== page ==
Conservation & Outdoor Ethics

Mission Statement

"Instilling values in young people and preparing them to make moral and ethical choices throughout their lifetime is the mission of the Boy Scouts of America.  Outdoor ethics (including Leave No Trace, TREAD Lightly!, the Outdoor Code and the Land Ethic) helps reinforce that mission, and reminds us to respect the rights of other users of the outdoors as well as future generations."

For more information on Conservation and Outdoor Ethics, contact:

Fred Thornley 


The Leave No Trace Seven Principles

The Leave No Trace Seven Principles are the bedrock of the Leave No Trace program. They provide guidance to enjoy our natural world in a sustainable way that avoids human-created impacts. The principles have been adapted so they can be applied in your backyard or your backcountry.

Learn more at: 


Outdoor Ethics

Outdoor ethics is deeply ingrained in the BSA program. No place is this more important than in the outdoors. Scouting and Venturing have a long, proud tradition of conservation service to the nation. How do we preserve that tradition? By heeding the challenge in the Outdoor Code:

As an American, I will do my best to— 
Be clean in my outdoor manners. 
Be careful with fire.
Be considerate in the outdoors.
Be conservation minded.

For more information on Outdoor Ethics, see: 


Other BSA Conservation Resources

A general list of links to conservation awards and opportunities.  Also has a description of the updated (2016) BSA Conservation Handbook and where to       get it.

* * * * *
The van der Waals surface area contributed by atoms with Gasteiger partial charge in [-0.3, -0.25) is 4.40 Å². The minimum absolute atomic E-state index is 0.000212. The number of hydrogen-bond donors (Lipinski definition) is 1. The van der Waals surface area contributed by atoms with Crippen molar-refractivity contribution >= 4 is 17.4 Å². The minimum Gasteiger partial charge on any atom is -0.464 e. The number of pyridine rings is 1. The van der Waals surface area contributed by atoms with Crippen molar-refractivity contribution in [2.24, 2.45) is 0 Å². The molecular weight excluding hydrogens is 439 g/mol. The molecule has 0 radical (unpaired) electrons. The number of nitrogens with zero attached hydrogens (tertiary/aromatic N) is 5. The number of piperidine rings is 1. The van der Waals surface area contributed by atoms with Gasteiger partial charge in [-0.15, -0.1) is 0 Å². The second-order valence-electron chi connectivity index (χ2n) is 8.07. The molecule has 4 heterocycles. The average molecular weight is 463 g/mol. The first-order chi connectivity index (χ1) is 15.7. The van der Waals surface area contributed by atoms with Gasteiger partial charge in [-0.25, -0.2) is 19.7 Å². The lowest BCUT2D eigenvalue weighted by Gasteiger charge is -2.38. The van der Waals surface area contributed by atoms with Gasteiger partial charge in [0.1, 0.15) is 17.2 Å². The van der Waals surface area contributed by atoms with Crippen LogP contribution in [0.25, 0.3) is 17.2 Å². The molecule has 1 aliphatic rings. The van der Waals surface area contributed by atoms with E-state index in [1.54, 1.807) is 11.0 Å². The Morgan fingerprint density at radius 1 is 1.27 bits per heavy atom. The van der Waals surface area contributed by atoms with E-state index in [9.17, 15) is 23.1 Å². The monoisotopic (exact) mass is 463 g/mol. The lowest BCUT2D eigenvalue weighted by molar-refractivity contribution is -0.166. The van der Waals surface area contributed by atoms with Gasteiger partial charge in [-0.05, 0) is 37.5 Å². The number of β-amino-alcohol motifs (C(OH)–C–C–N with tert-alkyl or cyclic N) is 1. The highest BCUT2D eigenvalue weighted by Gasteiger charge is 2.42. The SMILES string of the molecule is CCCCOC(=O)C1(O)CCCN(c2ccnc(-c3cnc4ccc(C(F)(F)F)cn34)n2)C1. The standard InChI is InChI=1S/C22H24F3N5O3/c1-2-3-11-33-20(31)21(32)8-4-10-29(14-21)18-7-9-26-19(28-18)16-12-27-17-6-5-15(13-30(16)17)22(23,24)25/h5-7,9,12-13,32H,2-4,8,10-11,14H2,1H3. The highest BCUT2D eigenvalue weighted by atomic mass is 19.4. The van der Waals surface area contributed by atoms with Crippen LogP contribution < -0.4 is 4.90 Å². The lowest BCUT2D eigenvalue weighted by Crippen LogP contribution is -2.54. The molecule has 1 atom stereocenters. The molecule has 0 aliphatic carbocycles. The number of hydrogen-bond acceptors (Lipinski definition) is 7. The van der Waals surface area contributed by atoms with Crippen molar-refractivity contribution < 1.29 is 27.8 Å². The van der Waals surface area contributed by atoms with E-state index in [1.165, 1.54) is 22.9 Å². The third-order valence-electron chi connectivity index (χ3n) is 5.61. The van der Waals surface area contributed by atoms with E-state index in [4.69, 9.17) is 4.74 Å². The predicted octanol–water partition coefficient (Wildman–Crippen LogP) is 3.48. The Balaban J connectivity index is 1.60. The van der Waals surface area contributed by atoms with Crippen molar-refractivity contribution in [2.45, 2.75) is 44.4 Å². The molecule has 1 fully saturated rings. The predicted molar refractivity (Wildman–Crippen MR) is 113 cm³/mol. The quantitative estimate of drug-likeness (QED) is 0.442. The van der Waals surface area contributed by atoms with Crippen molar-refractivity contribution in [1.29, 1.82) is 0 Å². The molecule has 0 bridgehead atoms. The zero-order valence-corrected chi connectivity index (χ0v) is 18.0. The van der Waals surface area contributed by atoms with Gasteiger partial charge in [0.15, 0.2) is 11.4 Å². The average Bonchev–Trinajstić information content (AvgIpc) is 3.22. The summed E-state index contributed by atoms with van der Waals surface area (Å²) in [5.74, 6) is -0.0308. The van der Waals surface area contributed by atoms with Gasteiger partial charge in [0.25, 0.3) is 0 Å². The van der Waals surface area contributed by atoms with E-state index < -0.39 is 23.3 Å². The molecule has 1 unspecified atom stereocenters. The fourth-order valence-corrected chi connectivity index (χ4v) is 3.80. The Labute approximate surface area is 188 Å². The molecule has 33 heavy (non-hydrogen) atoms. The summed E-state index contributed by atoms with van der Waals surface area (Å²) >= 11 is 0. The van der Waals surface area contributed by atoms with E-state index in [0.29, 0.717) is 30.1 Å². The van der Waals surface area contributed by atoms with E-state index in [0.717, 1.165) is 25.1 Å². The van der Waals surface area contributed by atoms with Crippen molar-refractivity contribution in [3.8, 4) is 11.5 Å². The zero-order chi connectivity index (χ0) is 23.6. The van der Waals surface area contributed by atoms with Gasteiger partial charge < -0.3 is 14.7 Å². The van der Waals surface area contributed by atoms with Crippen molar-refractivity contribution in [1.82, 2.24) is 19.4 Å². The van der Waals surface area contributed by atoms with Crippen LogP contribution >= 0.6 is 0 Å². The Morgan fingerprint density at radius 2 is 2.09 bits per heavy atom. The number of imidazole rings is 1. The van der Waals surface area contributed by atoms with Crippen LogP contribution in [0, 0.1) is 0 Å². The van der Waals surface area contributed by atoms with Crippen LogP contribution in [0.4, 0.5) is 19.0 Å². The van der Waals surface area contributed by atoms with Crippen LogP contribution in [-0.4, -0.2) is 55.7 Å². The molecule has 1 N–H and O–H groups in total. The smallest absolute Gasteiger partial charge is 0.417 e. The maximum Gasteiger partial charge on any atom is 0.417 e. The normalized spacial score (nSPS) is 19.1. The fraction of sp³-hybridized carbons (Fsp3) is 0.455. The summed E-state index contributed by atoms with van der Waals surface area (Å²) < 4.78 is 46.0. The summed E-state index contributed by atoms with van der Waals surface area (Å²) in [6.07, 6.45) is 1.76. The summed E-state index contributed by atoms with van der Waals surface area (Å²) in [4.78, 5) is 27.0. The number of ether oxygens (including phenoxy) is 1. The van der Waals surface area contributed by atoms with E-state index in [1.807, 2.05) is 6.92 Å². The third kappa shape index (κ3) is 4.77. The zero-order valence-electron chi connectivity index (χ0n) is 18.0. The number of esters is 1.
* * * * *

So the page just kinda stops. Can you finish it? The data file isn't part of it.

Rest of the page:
Information on BSA’s  Conservation Good Turn program for Cubs, Scouts and         Ventures.

Information on Scouting’s World Conservation Award for Cubs, Scouts and             Ventures.


A Scouter's Guide to LNT

Are you and your Scouts following proper Leave No Trace principles? These days, keeping campsites pristine shows respect for the environment—and other Scouts.

AS A BOY SCOUT in the early 1980s, Ben Lawhon helped police his troop’s campsite to make sure no trash had been left behind. He also dug trenches around his tent—a makeshift moat to keep his sleeping bag and gear dry. At the time, Lawhon (and presumably his troop leaders) didn’t recognize the discrepancy between the two customs. Now, as education director for the Leave No Trace Center for Outdoor Ethics, he certainly does.

Scouts and Scouters don’t ditch their tents these days—they know better. But many troops still use camping practices that run just as counter to Scouting’s conservation ethic. That’s why Lawhon and fellow Leave No Trace experts are working hard to increase awareness of Leave No Trace principles in Scouting.

“We’ve made such great strides in the Boy Scouts over the past six or seven years and have really elevated the Leave No Trace program within Scouting,” Lawhon says. “But we still have a lot of work to do.”

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BSA Distinguished Conservation Service Award 

The new BSA Distinguished Conservation Service Award will recognize the conservation efforts of Scouts, Venturers, Sea Scouts, adult volunteers, and other individuals, corporations, and institutions that contribute significantly to natural resource conservation and environmental protection. It has been streamlined and modernized to build on the extraordinary contributions made by all the dedicated award recipients to date, and we believe the changes will help make these important efforts even more accessible for today’s members. 

For more detail: Click here